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birdEach year, the RSPB does a Big Garden Birdwatch, and in 2012, this was held over the weekend of 28/29 January in the UK. 592,475 people counted 9,203,727 birds!

The house sparrow was observed most frequently, followed by the starling and the blue tit.

What birds are most frequent visitors where you live? Why not organise a birdwatch at your school over, say, a week this term.  You don't have to live in the country - birds are everywhere once you start looking for them.

You will need to decide:

  • how are you going to record your observations?
  • how much detail do you want to record?
  • when you have your data, how are you going to display it, how are you going to analyse it?

You can then compare your data with the data from the Big Garden Birdwatch for your county if you are in the UK, or for your country if not.  What difference does it make, counting birds in January and in April, May or June?  Why do you think there are those differences?  You could also find out which birds are threatened and why that is happening.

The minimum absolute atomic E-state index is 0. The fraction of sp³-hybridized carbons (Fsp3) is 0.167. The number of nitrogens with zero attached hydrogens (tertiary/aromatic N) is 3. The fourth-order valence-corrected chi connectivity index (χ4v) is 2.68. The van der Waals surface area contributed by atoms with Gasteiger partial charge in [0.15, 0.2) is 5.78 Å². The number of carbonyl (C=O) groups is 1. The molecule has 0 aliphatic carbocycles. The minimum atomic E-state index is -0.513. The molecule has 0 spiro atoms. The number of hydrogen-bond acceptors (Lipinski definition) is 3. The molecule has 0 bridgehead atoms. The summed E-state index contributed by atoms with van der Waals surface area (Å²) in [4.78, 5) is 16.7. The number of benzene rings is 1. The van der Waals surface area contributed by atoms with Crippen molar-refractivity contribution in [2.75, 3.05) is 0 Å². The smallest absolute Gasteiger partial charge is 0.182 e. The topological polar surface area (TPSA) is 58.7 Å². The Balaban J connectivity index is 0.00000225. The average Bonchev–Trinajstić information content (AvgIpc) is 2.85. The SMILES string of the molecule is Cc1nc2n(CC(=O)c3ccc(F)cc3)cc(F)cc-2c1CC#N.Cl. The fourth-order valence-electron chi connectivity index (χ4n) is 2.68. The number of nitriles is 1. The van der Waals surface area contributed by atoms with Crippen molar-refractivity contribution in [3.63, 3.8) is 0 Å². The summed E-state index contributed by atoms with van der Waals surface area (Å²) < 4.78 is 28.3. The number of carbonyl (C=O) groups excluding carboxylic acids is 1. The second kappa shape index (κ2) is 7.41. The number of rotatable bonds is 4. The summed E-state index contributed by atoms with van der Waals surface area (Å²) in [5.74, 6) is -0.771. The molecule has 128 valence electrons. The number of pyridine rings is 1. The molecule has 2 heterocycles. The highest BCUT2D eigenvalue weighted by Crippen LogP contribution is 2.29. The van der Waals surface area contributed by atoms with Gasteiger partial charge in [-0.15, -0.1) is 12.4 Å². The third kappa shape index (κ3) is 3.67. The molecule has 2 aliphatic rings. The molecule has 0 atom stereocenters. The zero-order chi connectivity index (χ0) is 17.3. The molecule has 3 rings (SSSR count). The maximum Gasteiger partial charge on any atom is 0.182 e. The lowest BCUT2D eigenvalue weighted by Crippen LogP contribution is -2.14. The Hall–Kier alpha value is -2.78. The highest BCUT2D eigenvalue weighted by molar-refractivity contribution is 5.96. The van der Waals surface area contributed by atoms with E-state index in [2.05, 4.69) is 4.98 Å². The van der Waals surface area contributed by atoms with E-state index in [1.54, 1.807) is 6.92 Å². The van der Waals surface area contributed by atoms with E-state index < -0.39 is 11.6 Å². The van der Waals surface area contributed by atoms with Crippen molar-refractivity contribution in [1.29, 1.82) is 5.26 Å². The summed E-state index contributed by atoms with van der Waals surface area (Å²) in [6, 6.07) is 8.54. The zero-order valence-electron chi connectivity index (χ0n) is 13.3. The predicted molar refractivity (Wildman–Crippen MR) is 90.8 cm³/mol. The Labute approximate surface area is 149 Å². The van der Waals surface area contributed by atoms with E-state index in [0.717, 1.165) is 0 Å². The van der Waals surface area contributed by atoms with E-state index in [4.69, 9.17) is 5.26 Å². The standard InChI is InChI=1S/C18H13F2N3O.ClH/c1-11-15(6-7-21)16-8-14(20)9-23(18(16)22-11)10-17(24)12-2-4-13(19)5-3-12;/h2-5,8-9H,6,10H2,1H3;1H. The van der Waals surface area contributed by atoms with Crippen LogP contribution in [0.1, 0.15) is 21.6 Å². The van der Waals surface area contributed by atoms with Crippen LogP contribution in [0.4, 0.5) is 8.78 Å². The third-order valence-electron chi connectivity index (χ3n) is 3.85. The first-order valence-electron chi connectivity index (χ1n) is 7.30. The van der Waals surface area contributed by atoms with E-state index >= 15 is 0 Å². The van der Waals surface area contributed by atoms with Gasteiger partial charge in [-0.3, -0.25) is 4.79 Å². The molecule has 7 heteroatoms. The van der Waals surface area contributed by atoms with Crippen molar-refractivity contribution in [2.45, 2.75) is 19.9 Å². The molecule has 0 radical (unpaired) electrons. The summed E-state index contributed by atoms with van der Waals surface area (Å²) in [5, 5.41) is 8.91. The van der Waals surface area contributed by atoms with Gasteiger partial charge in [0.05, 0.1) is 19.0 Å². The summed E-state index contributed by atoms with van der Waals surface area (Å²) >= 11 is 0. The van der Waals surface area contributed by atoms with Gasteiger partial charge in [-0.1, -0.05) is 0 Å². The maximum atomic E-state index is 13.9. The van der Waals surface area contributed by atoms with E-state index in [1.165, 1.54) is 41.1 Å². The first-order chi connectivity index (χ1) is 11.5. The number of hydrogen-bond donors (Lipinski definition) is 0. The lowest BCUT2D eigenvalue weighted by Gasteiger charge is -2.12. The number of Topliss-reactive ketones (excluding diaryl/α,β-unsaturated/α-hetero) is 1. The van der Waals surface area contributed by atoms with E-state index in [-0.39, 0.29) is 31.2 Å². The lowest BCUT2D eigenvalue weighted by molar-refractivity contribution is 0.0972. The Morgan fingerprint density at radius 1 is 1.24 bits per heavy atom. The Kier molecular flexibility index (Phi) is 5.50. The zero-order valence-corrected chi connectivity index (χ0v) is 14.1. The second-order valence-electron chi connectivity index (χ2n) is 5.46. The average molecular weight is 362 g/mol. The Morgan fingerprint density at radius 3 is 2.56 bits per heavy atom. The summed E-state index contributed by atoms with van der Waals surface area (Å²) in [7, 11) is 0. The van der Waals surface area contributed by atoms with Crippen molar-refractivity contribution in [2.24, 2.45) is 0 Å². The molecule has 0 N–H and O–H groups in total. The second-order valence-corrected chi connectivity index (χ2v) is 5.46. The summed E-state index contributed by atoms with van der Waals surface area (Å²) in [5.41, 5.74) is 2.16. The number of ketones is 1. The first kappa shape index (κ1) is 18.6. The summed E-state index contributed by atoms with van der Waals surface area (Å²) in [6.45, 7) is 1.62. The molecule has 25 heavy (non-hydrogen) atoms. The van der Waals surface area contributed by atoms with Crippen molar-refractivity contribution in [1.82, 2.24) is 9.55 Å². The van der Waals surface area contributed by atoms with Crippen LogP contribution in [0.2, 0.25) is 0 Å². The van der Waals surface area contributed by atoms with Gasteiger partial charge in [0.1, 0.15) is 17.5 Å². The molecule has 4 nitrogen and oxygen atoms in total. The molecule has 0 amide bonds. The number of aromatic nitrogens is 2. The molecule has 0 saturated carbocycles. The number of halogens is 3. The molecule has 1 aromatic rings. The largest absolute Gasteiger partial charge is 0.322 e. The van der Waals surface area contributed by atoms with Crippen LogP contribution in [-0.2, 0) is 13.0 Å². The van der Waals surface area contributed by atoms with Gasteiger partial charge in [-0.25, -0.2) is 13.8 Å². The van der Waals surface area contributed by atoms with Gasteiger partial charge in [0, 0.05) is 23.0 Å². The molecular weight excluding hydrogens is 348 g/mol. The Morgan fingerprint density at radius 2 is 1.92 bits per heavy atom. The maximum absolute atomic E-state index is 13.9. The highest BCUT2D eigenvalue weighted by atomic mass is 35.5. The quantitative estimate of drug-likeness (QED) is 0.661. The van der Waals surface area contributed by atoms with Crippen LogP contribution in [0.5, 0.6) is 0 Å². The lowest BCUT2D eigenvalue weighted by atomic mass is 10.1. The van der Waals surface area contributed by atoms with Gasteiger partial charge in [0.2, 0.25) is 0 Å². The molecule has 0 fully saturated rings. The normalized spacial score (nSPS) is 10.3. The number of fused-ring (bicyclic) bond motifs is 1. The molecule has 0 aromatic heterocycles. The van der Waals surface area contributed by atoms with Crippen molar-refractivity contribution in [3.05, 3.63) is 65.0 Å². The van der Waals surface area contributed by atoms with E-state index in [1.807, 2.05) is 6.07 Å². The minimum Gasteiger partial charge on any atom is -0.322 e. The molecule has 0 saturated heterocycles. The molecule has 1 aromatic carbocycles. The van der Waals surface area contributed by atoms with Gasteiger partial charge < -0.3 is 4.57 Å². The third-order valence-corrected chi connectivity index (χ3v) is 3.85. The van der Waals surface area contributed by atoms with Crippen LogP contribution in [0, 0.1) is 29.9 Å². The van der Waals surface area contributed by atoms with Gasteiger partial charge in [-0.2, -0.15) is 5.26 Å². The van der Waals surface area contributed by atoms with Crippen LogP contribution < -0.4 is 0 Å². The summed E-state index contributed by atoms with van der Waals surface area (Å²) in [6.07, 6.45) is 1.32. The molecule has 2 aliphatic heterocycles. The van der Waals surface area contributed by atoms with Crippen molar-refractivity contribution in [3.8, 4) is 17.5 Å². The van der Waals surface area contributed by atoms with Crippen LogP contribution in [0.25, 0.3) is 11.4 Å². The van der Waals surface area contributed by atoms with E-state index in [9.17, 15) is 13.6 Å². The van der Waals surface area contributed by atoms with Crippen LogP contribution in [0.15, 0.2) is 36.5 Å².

If you've never watched birds before, the RSPB website has a guide, which includes all kinds of information about birds, and how to identify birds.

IMPORTANT NOTE: in spring, birds lay their eggs, then sit on them until they hatch.  They bring food to newly hatched chicks until they are able to fly from the nest and find their own food.  It is VERY IMPORTANT that you do not go near a nest, in case there are eggs or young birds there - the parents could desert the eggs or chicks if they are disturbed.  Find our more at The birdwatchers' code.